The European Union has been on a path-dependent trajectory since its foundation towards market-clearing. Its mission needs to be redefined as social-embedding.
Despite the current slowdown, the European economy is expanding, for the seventh year in a row. Social and economic inequalities within EU member states have however increased dramatically in recent decades. It’s clear that not all citizens are benefiting from that growth.
If we do not want to facilitate the rise of populist leaders such as Matteo Salvini and Marine Le Pen, this is the right time to rethink the EU’s original sin—the asymmetry between the economic dimension and the social question within European governance. It is key to recapturing the political debate around social welfare, so far masterfully monopolised by European populist parties, in particular radical-right nationalist parties.
Even if its expectation was slightly lower than last winter, in the summer the European Commission forecast economic expansion in the euro area continuing at an annual rate of 1.2 per cent this year and 1.4 per cent in 2020.The condition of the labour market has also improved,10 million jobs having been created since 2013 in the eurozone.
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The employment rate has thus increased to a historic high of 72 per cent, with unemployment expected to fall below its pre-crisis level to 7.3 per cent in 2020. It seems the EU is firmly pursuing the goal of promoting ‘economic growth aiming at full employment’ which article 3 of the Treaty on the Functioning of the European Union (TFEU) mandates.
The 0.1 per cent
But has the EU guaranteed an equal redistribution of this economic expansion? Have the principles of equality, solidarity, social cohesion and social protection—adverted in the same article—been respected?
According to data revealed by the World Inequality Database, the answer is clearly ‘no’. The top 0.1 per cent saw their incomes more than double between 1980 and 2017, while the incomes of the poorest and the ‘European middle class’ increased by only 30 to 40 per cent.
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Social insecurity is also increasing, especially among workers experiencing new digital jobs (platform workers) and new types of contract (such as zero-hours). Work per se seems no longer sufficient to avoid poverty for most people.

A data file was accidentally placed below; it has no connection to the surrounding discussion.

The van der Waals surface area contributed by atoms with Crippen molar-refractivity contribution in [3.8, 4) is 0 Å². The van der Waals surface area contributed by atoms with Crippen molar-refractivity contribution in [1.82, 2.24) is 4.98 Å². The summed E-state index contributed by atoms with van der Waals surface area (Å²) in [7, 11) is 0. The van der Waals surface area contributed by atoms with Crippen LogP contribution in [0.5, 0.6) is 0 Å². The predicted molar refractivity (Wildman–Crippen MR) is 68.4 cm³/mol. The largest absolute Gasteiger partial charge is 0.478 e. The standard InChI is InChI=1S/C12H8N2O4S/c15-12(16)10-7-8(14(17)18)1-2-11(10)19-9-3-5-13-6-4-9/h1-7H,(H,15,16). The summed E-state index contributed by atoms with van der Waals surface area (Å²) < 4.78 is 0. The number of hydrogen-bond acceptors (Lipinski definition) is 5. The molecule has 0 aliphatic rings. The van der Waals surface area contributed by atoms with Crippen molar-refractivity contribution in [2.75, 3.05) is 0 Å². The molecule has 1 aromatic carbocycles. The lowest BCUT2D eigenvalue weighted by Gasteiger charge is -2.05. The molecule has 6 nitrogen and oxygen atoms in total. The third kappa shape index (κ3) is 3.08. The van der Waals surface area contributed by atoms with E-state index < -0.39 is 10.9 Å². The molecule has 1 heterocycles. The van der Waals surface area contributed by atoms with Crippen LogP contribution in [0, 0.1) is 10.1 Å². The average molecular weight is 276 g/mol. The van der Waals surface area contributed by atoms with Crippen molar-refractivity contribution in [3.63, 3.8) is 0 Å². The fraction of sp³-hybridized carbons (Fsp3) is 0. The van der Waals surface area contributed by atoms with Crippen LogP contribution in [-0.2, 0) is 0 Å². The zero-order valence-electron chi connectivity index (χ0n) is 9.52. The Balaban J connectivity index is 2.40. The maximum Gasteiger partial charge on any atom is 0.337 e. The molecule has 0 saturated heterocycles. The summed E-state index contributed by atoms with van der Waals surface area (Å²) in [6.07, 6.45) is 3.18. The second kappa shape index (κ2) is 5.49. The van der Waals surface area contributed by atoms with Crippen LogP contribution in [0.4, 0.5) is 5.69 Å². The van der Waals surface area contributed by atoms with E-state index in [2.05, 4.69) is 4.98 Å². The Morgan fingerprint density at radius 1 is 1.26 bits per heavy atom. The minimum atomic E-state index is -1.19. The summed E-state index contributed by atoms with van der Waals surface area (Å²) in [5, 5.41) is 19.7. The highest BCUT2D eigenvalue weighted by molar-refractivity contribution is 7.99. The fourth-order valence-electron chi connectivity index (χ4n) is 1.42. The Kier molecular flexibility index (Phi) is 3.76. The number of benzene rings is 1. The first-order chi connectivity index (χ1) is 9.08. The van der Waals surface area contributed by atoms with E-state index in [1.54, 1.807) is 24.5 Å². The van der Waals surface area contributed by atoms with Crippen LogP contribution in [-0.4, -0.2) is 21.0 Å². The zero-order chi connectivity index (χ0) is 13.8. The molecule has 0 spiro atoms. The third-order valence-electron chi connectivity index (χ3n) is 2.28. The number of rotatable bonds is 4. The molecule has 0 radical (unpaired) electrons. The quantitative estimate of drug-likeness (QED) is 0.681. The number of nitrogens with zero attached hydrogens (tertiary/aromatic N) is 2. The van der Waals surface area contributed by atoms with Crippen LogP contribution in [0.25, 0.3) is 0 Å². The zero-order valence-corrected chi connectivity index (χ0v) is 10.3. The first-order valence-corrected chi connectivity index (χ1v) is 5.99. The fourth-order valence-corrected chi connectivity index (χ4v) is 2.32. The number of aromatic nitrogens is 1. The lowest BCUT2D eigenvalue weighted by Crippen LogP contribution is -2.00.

According to the European Social Policy Network, since 2012 in-work poverty has continued to increase in many European countries, such that by 2017 9.4 per cent of all employed in the EU were at risk. This has particularly borne down on low-educated workers, those with a temporary contract or working part-time, single parents and non-EU migrants.
It is evident that, while demonstrating a hard governance in the economic arena, the EU is suffering a huge ‘social deficit’.
Over the years an EU social space has emerged—from the Treaty of Rome (1957), where the European Economic Community was essentially an economic project with the social component largely left to national sovereignties, to the horizontal social clause contained in article 9 of the TFEU (2009). This led, in recent years, to a strengthening of the governance role of the European Employment Strategy and of the Open Method of Co-ordination, and to the 2017 adoption of the ‘European Pillar of Social Rights’. But this is certainly not enough.
The problem is structural: social policies continue to be primarily under the responsibility of member states and their governments, sharing only some competence with the EU. It’s time to remove the EU’s original sin and correct that asymmetry between the economic and social dimensions of European governance underlying the compromise of the Treaty of Rome.
The union needs new tools to be able to counteract, at a supranational level, the common social risks produced by asymmetric economic shocks and by other global dynamics, such as technological revolution, labour-market transformations and substantial migration flows. These must comprise hard-law instruments in the social domain, ensuring more binding rules and common actions.
To act effectively in this direction, the EU also needs adequate resources, funded by common taxation—very different from the current European Stability Mechanism, which is an intergovernmental institution, based on transfer of national funds, with a considerable veto power for the greatest financial contributor, Germany.
Under this new structure, for example, the popular idea of a European unemployment-benefit reinsurance scheme, supported by the new president of the European Commission, Ursula von der Leyen, could move forward. It could be the first step towards a European legal framework of real individual rights, directly guaranteed and funded by the EU.
We are living in times where broken promises and non-stop propaganda are the main way to channel frustration born out of rising socio-economic inequalities. European populist and nationalist parties rarely tackle social issues effectively but they at least depict themselves as interested. That is enough for Salvini, Le Pen and the like to gain political support.
The EU can succeed only by acting in a different way—adopting concrete and far-reaching social policies, made possible by bold political reforms in the direction of European integration.